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Doc Playing Shrink with a Deft Touch
Sometimes reading the tea leaves isn't all it's cracked up to be. I know Danny recently said something to the effect of no big has done anything but excel in Doc's system. Many of us begged to differ. Some of us rattled off, oh, I don't know, let's just say a dozen or so exceptions.
I'd like to focus briefly on one. Patrick O'Bryant, or POB for short. POB had a few older Celtics fans excited when the Celtics signed him. He started his career in Golden State. At 7-0 with a reach that went to the heavens, he had all the raw elements you could ask for in a big. Critics said that he lacked motivation and focus, that he lacked heart. No problem, we thought. He's coming to the Celtics, home of some of the great reclamation projects in NBA history. The name Robert Parish ring a bell?
Alas, it wasn't to be.
Why it didn't work out was always a bit of a mystery, to me anyway. It wouldn't have been unreasonable to conclude, until recent revelations, that Doc never gave him a chance. POB never played any meaningful minutes, and was discarded almost as quickly as he was acquired. "Doc doesn't know how to coach bigs" was a sentiment whispered among some fans and pundits alike.
Turns out we didn't know jack.
Turns out Doc assigned the Ticket to "on board" POB, and somehow POB squandered the opportunity. KG soon lost interest, and once that happens, well, you might as well exile yourself, cuz it's over. If you read the papers, it sounds like more than a couple of bigs may have followed in the footsteps of POB, alienating Kevin Garnett, and thus Doc and the whole team, by not listening to him.
Fast forward to this fall. The Celtics acquired Darko Milicic in September. Everywhere Darko's gone he's been scrutinized through the lens of the 2003 draft and haunted the lofty expectations he never fulfilled. I said here that if you wanted a sure-fire recipe to sink Darko in Boston, all you had to do was make him find his own way on the team, and, when he didn't, kick him to the curb. Easy come, easy go.
On the other hand, I suggested if you had any hopes that Darko might contribute down the stretch and into the playoffs, Doc would have to handle the sensitive big man with a deft touch. Doc would have to figure out a way to satisfy Darko's need to feel wanted. I took this sort of lecturing posture, because, as I mentioned above, it wasn't clear to me why so many bigs had failed to latch on or be given a chance to latch on with the Celtics.
Turns out Doc was way ahead of me.
FloridaCeltsFan, via Gary Washburn, reports that Doc understands the Serbian Softie quite well, thank you.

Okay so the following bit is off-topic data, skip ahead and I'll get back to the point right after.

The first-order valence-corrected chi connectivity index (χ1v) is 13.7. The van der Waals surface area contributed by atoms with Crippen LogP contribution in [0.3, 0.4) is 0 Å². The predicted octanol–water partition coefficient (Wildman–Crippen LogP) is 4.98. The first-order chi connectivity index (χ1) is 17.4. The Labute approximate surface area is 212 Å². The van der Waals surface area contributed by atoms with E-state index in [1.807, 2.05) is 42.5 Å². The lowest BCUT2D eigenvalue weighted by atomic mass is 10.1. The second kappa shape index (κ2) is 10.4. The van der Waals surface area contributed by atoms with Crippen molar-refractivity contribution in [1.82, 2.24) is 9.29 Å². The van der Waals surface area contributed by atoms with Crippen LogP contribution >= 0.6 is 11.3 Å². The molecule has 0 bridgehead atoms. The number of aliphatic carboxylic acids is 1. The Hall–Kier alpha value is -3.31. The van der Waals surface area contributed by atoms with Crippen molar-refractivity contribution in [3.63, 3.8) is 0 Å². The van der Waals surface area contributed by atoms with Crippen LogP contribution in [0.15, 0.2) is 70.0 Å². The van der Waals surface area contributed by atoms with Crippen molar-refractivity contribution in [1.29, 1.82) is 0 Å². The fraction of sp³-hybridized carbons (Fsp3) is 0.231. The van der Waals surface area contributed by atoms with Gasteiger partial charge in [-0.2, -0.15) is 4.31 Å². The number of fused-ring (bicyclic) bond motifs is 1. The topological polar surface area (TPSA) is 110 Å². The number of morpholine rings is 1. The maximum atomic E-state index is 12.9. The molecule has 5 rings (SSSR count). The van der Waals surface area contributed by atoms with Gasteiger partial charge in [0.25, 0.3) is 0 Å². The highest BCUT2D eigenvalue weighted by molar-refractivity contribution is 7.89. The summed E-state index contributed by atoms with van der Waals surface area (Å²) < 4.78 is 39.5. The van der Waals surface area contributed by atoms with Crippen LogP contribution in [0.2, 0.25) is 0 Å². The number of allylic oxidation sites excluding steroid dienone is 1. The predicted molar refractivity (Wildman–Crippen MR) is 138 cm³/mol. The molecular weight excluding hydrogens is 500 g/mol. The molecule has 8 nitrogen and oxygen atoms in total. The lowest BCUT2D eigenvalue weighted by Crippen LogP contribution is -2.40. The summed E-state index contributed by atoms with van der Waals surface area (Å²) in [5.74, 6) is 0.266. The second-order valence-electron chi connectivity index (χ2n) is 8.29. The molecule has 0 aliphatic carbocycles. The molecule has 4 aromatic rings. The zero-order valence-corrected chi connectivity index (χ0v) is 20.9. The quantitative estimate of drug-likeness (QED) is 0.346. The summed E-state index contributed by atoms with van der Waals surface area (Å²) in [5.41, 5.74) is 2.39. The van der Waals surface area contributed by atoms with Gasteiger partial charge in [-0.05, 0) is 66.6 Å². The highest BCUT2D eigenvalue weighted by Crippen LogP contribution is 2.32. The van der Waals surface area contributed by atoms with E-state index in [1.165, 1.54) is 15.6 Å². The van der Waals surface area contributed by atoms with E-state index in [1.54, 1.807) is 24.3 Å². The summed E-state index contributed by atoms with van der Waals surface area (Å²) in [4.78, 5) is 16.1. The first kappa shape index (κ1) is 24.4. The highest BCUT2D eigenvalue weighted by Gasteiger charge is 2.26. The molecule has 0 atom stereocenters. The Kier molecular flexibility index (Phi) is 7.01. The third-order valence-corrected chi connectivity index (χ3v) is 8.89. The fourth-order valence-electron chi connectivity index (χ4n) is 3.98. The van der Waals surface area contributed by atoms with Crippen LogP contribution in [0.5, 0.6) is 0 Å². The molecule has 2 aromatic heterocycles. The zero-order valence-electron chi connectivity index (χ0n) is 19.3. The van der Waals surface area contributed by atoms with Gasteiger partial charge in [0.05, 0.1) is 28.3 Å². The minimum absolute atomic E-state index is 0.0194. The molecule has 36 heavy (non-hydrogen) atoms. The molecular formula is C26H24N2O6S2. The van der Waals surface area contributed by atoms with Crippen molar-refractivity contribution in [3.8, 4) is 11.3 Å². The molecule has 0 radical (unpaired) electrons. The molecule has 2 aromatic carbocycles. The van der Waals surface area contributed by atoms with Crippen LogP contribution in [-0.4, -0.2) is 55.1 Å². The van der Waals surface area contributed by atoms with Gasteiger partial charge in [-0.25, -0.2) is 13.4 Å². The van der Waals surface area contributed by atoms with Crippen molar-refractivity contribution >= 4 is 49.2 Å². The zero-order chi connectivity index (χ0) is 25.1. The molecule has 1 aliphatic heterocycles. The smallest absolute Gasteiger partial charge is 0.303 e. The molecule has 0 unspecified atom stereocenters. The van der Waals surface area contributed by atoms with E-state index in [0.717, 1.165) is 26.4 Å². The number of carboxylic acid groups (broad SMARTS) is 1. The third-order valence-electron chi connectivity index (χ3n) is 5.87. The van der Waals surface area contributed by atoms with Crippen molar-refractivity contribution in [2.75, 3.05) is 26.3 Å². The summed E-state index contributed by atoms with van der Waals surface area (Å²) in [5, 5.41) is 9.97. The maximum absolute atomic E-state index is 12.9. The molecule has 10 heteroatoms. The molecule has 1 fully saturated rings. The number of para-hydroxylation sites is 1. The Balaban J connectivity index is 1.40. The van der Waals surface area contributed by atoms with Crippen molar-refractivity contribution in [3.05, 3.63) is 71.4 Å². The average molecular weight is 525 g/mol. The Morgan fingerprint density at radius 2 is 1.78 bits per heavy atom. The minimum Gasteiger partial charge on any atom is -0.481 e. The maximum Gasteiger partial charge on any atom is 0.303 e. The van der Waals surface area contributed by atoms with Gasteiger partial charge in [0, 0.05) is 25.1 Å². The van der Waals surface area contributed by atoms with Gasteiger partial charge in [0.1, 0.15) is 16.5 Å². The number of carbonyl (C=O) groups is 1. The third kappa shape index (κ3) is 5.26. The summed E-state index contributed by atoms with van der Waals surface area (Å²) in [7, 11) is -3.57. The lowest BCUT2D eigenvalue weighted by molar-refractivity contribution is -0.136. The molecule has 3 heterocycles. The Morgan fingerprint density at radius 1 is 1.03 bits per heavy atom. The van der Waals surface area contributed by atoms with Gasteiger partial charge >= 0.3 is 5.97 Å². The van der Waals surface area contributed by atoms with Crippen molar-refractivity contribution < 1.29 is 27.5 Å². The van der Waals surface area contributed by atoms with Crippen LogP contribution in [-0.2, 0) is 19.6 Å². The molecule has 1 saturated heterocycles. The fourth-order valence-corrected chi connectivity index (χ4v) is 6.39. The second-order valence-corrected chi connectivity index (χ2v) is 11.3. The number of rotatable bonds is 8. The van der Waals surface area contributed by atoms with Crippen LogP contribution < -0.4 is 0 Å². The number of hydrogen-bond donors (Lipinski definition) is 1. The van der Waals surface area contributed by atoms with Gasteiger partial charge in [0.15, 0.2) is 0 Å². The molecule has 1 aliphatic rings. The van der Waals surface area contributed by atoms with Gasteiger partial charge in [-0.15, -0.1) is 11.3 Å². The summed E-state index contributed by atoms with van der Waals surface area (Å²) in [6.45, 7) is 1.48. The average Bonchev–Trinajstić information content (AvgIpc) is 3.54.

He just needs a chance; he just needs a team that wants him to do his job without asking him to be the No. 2 pick in the draft. We’re just asking him to be part of a group and part of a team. We give him roles on the team. I think he likes the roles that we’ve given him and he didn’t feel any extra pressure. So far so good. We just have to keep him in that frame of mind that he’s in now.
"You can see that he gets frustrated easy. So we’re trying to eliminate those episodes. Our thing right now with Darko is to play forward. From being around for a short time, as a coach I can probably feel he’s played his career backwards. He lives in the past a lot and we’re trying to get him to live in the future. I told him (Friday), the only time I’ll take you out is if you make a mistake and make another mistake because you’re thinking about the last mistake. I won’t take you out for making a mistake. So hopefully that works .
Nobody really wants to say what I'm about to say, but just about everyone has let the thought cross their mind for a fleeting moment. If Doc can help Darko find a home in Boston, it not only could change the complexion of this season, it could change the complexion of the next several seasons to come. Sometime in the next couple of days I will post an article (or two) about a stretch in Darko's career when he was too much for Tim Duncan to guard, drawing double teams from the San Antonio Spurs. This is the stuff of fantasy for most of us. Yet Darko's only a couple season's removed from having performed at this level.
I think Doc, Danny, and the rest of the decision-makers at Waltham understand this. There is simply no other way to interpret a minimum salary player being treated with kid gloves. The upside, the ridiculous, sky-is-the-limit, upside has been identified. I'm not talking about All-NBA. I'm talking about a competent, healthy, 7-1, 300 pound center, who at age 27, you can pencil in to the lineup for the next three to five years.
When was the last time we had one of those?
Any bets on how this one plays out?
- #05 (Walton)
- #08 (Wedman)
- #12 (Sichting)
- 1971-72 Lakers
- 2007-08 Scores
- Banner 17
- Grassy Knoll Network
- Green Mile
- Larry & Magic
- NBA Scoreboard
- Russell v. Chamberlain
- Walton Gang (1977)